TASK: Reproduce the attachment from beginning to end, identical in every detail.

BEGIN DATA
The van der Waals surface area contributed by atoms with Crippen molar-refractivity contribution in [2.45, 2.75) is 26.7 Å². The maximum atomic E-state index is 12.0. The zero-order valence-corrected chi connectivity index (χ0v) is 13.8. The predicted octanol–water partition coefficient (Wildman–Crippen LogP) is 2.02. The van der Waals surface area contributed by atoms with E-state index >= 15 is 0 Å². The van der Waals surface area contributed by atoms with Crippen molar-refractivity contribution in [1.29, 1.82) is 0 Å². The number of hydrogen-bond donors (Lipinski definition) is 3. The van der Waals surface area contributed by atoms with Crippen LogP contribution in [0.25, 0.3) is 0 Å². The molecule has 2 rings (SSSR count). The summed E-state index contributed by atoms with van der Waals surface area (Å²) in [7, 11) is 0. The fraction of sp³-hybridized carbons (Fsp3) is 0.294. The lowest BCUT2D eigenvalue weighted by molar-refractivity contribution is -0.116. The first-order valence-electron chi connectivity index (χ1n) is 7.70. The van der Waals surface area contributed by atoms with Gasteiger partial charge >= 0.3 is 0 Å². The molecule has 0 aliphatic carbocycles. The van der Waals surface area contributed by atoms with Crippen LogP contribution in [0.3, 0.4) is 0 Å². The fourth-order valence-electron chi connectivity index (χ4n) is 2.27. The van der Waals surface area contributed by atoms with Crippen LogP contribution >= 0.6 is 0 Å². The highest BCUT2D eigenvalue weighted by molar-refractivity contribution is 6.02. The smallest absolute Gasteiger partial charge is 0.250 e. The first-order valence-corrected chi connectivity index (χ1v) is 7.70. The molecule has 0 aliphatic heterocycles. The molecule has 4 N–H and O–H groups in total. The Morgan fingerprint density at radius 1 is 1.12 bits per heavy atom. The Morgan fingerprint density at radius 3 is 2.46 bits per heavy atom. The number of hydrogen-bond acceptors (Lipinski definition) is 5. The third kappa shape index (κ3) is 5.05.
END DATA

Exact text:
The van der Waals surface area contributed by atoms with Crippen molar-refractivity contribution in [2.45, 2.75) is 26.7 Å². The maximum atomic E-state index is 12.0. The zero-order valence-corrected chi connectivity index (χ0v) is 13.8. The predicted octanol–water partition coefficient (Wildman–Crippen LogP) is 2.02. The van der Waals surface area contributed by atoms with E-state index >= 15 is 0 Å². The van der Waals surface area contributed by atoms with Crippen molar-refractivity contribution in [1.29, 1.82) is 0 Å². The number of hydrogen-bond donors (Lipinski definition) is 3. The van der Waals surface area contributed by atoms with Crippen LogP contribution in [0.25, 0.3) is 0 Å². The molecule has 2 rings (SSSR count). The summed E-state index contributed by atoms with van der Waals surface area (Å²) in [7, 11) is 0. The fraction of sp³-hybridized carbons (Fsp3) is 0.294. The lowest BCUT2D eigenvalue weighted by molar-refractivity contribution is -0.116. The first-order valence-electron chi connectivity index (χ1n) is 7.70. The van der Waals surface area contributed by atoms with Gasteiger partial charge >= 0.3 is 0 Å². The molecule has 0 aliphatic carbocycles. The van der Waals surface area contributed by atoms with Crippen LogP contribution in [0.3, 0.4) is 0 Å². The fourth-order valence-electron chi connectivity index (χ4n) is 2.27. The van der Waals surface area contributed by atoms with Crippen LogP contribution >= 0.6 is 0 Å². The highest BCUT2D eigenvalue weighted by molar-refractivity contribution is 6.02. The smallest absolute Gasteiger partial charge is 0.250 e. The first-order valence-corrected chi connectivity index (χ1v) is 7.70. The molecule has 0 aliphatic heterocycles. The molecule has 4 N–H and O–H groups in total. The Morgan fingerprint density at radius 1 is 1.12 bits per heavy atom. The Morgan fingerprint density at radius 3 is 2.46 bits per heavy atom. The number of hydrogen-bond acceptors (Lipinski definition) is 5. The third kappa shape index (κ3) is 5.05.